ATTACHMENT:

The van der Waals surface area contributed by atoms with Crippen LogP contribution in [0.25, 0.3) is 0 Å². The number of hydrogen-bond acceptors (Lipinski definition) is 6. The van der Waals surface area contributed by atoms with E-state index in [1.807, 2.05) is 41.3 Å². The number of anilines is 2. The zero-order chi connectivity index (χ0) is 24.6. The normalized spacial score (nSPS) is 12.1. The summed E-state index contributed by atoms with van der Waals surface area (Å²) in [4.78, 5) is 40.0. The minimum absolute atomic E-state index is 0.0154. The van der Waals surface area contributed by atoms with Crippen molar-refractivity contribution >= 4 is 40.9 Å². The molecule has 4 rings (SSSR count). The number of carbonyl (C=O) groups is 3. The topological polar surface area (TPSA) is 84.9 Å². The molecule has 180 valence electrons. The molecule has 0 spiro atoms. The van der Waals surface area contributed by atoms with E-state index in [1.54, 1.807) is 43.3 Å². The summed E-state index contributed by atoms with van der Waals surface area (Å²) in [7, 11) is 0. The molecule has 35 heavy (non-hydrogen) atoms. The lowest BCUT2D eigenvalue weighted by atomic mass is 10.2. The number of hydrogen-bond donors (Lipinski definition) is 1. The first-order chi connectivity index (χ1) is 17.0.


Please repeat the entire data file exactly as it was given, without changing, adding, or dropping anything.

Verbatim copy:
The van der Waals surface area contributed by atoms with Crippen LogP contribution in [0.25, 0.3) is 0 Å². The number of hydrogen-bond acceptors (Lipinski definition) is 6. The van der Waals surface area contributed by atoms with E-state index in [1.807, 2.05) is 41.3 Å². The number of anilines is 2. The zero-order chi connectivity index (χ0) is 24.6. The normalized spacial score (nSPS) is 12.1. The summed E-state index contributed by atoms with van der Waals surface area (Å²) in [4.78, 5) is 40.0. The minimum absolute atomic E-state index is 0.0154. The van der Waals surface area contributed by atoms with Crippen molar-refractivity contribution >= 4 is 40.9 Å². The molecule has 4 rings (SSSR count). The number of carbonyl (C=O) groups is 3. The topological polar surface area (TPSA) is 84.9 Å². The molecule has 180 valence electrons. The molecule has 0 spiro atoms. The van der Waals surface area contributed by atoms with E-state index in [1.54, 1.807) is 43.3 Å². The summed E-state index contributed by atoms with van der Waals surface area (Å²) in [7, 11) is 0. The molecule has 35 heavy (non-hydrogen) atoms. The lowest BCUT2D eigenvalue weighted by atomic mass is 10.2. The number of hydrogen-bond donors (Lipinski definition) is 1. The first-order chi connectivity index (χ1) is 17.0.